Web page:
All About Dry Eye Syndrome
- Posted on: Oct 1 2014
Dry eye syndrome is a common condition, characterized by an abnormality in the tear film of the eye. The tear film causes healthy eyes to lubricate tears naturally, keeping eyes both comfortable and healthy. Let’s take a closer look at some of the top patient questions about this condition.
Top Patient Questions about Dry Eye Syndrome:
- What causes dry eye syndrome? In most cases, dry eye syndrome is simply caused by the natural aging process. Taking certain medications for issues such as high blood pressure, and environmental conditions, such as living in a dry, dusty climate, can also be contributing factors to this condition. Patients who have undergone LASIK surgery have been known to experience eye dryness.
- What are some of the symptoms associated with dry eye syndrome? Common symptoms of dry eye syndrome include eye itchiness, burning sensations, and blurred vision. Doctors can often diagnose this condition based on a patient’s symptoms, eye health history, and by thoroughly examining the eyes.
- Who is at risk for dry eye syndrome? Dry eye syndrome can occur at almost any age, although it is especially present in adults over the age of 50. Although this condition can appear in both men and women, many women experience this condition due to hormonal changes brought on by pregnancy or menopause. Patients with health conditions like rheumatoid arthritis, lupus, or diabetes, are at a high risk for dry eye syndrome.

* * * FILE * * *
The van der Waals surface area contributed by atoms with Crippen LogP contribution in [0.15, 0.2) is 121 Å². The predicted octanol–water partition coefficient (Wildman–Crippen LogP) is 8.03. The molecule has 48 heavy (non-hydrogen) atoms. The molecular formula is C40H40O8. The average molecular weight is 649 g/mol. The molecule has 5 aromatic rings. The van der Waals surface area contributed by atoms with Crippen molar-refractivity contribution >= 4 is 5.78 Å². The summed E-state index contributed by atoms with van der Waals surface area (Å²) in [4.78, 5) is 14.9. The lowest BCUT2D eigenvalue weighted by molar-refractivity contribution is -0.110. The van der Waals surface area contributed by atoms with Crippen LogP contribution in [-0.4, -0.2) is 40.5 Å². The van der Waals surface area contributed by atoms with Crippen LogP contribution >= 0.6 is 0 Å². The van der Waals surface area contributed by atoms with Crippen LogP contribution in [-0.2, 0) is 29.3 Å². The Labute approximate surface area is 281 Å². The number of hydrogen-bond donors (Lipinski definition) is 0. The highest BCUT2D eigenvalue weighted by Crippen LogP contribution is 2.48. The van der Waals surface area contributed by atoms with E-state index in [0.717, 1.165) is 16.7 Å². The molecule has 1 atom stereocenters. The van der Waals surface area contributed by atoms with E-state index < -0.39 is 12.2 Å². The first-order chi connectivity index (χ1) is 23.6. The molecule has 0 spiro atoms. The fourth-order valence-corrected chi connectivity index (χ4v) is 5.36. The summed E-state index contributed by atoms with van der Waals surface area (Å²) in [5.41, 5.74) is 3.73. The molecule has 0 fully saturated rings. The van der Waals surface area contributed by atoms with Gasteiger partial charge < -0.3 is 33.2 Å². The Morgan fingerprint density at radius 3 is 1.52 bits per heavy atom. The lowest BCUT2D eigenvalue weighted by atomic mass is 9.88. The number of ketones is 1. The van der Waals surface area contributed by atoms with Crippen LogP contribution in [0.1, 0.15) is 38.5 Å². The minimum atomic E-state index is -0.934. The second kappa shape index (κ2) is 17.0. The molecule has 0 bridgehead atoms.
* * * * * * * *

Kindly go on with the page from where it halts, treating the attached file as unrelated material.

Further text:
- How can dry eye syndrome be treated? Dry eye syndrome can be a chronic condition for some, but an eye doctor can help you establish a long-term plan that will help alleviate your symptoms. Many patients are able to treat their symptoms by using over-the-counter artificial tears, as they can help supplement a lack of natural tear production. Patients who experience persistent dry eyes will likely need additional relief, which can be done by blocking tear ducts, keeping natural tears in the eyes longer. A surgical procedure to permanently close tear ducts may be helpful in such cases. Some doctors may also recommend prescription eye drops, which can increase natural tear production.